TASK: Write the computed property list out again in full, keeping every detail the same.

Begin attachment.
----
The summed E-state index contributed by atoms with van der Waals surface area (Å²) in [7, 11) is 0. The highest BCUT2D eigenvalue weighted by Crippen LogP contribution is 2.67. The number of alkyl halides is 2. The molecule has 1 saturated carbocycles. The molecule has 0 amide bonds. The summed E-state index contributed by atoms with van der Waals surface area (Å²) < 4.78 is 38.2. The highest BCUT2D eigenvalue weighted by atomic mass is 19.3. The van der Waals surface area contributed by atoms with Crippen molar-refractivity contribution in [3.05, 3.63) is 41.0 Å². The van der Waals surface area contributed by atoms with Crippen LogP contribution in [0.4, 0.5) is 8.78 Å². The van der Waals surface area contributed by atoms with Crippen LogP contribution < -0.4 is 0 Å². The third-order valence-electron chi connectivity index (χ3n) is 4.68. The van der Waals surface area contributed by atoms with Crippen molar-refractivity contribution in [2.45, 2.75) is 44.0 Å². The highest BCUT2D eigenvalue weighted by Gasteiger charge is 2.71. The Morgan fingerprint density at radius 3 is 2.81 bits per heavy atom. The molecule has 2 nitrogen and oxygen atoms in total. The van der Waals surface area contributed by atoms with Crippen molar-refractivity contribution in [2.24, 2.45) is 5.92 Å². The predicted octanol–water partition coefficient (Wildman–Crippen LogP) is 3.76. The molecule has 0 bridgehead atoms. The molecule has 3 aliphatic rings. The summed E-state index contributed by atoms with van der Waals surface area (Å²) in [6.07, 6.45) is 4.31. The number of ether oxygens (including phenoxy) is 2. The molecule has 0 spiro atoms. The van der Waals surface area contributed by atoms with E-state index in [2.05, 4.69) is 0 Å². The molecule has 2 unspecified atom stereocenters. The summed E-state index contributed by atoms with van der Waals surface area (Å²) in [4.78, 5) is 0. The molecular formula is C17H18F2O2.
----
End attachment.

The summed E-state index contributed by atoms with van der Waals surface area (Å²) in [7, 11) is 0. The highest BCUT2D eigenvalue weighted by Crippen LogP contribution is 2.67. The number of alkyl halides is 2. The molecule has 1 saturated carbocycles. The molecule has 0 amide bonds. The summed E-state index contributed by atoms with van der Waals surface area (Å²) < 4.78 is 38.2. The highest BCUT2D eigenvalue weighted by atomic mass is 19.3. The van der Waals surface area contributed by atoms with Crippen molar-refractivity contribution in [3.05, 3.63) is 41.0 Å². The van der Waals surface area contributed by atoms with Crippen LogP contribution in [0.4, 0.5) is 8.78 Å². The van der Waals surface area contributed by atoms with Crippen LogP contribution < -0.4 is 0 Å². The third-order valence-electron chi connectivity index (χ3n) is 4.68. The van der Waals surface area contributed by atoms with Crippen molar-refractivity contribution in [2.45, 2.75) is 44.0 Å². The highest BCUT2D eigenvalue weighted by Gasteiger charge is 2.71. The Morgan fingerprint density at radius 3 is 2.81 bits per heavy atom. The molecule has 2 nitrogen and oxygen atoms in total. The van der Waals surface area contributed by atoms with Crippen molar-refractivity contribution in [2.24, 2.45) is 5.92 Å². The predicted octanol–water partition coefficient (Wildman–Crippen LogP) is 3.76. The molecule has 0 bridgehead atoms. The molecule has 3 aliphatic rings. The summed E-state index contributed by atoms with van der Waals surface area (Å²) in [6.07, 6.45) is 4.31. The number of ether oxygens (including phenoxy) is 2. The molecule has 0 spiro atoms. The van der Waals surface area contributed by atoms with E-state index in [2.05, 4.69) is 0 Å². The molecule has 2 unspecified atom stereocenters. The summed E-state index contributed by atoms with van der Waals surface area (Å²) in [4.78, 5) is 0. The molecular formula is C17H18F2O2.